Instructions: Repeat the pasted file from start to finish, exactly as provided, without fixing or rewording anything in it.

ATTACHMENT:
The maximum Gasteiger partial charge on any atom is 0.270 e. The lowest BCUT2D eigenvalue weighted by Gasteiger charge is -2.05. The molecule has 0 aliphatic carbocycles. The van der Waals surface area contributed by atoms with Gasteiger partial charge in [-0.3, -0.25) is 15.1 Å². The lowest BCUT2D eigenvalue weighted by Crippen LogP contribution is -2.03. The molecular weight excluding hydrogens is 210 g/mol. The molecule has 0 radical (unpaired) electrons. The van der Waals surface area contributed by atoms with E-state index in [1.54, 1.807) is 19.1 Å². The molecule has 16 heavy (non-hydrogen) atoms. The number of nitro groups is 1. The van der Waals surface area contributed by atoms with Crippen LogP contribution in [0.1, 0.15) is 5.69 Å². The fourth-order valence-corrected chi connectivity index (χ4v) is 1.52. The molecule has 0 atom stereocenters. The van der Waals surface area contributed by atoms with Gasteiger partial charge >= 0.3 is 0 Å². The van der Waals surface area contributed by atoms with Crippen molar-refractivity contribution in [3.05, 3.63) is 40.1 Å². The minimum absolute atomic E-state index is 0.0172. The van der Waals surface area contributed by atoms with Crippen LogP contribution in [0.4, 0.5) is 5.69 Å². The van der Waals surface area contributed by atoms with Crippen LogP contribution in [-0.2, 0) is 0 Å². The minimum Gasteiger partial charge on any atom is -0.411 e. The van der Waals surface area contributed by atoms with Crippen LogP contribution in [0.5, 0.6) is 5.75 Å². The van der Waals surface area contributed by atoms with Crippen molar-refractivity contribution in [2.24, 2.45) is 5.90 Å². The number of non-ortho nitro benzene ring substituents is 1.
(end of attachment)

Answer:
The maximum Gasteiger partial charge on any atom is 0.270 e. The lowest BCUT2D eigenvalue weighted by Gasteiger charge is -2.05. The molecule has 0 aliphatic carbocycles. The van der Waals surface area contributed by atoms with Gasteiger partial charge in [-0.3, -0.25) is 15.1 Å². The lowest BCUT2D eigenvalue weighted by Crippen LogP contribution is -2.03. The molecular weight excluding hydrogens is 210 g/mol. The molecule has 0 radical (unpaired) electrons. The van der Waals surface area contributed by atoms with E-state index in [1.54, 1.807) is 19.1 Å². The molecule has 16 heavy (non-hydrogen) atoms. The number of nitro groups is 1. The van der Waals surface area contributed by atoms with Crippen LogP contribution in [0.1, 0.15) is 5.69 Å². The fourth-order valence-corrected chi connectivity index (χ4v) is 1.52. The molecule has 0 atom stereocenters. The van der Waals surface area contributed by atoms with Gasteiger partial charge >= 0.3 is 0 Å². The van der Waals surface area contributed by atoms with Crippen molar-refractivity contribution in [3.05, 3.63) is 40.1 Å². The minimum absolute atomic E-state index is 0.0172. The van der Waals surface area contributed by atoms with Crippen LogP contribution in [0.4, 0.5) is 5.69 Å². The van der Waals surface area contributed by atoms with Crippen LogP contribution in [-0.2, 0) is 0 Å². The minimum Gasteiger partial charge on any atom is -0.411 e. The van der Waals surface area contributed by atoms with Crippen LogP contribution in [0.5, 0.6) is 5.75 Å². The van der Waals surface area contributed by atoms with Crippen molar-refractivity contribution in [2.24, 2.45) is 5.90 Å². The number of non-ortho nitro benzene ring substituents is 1.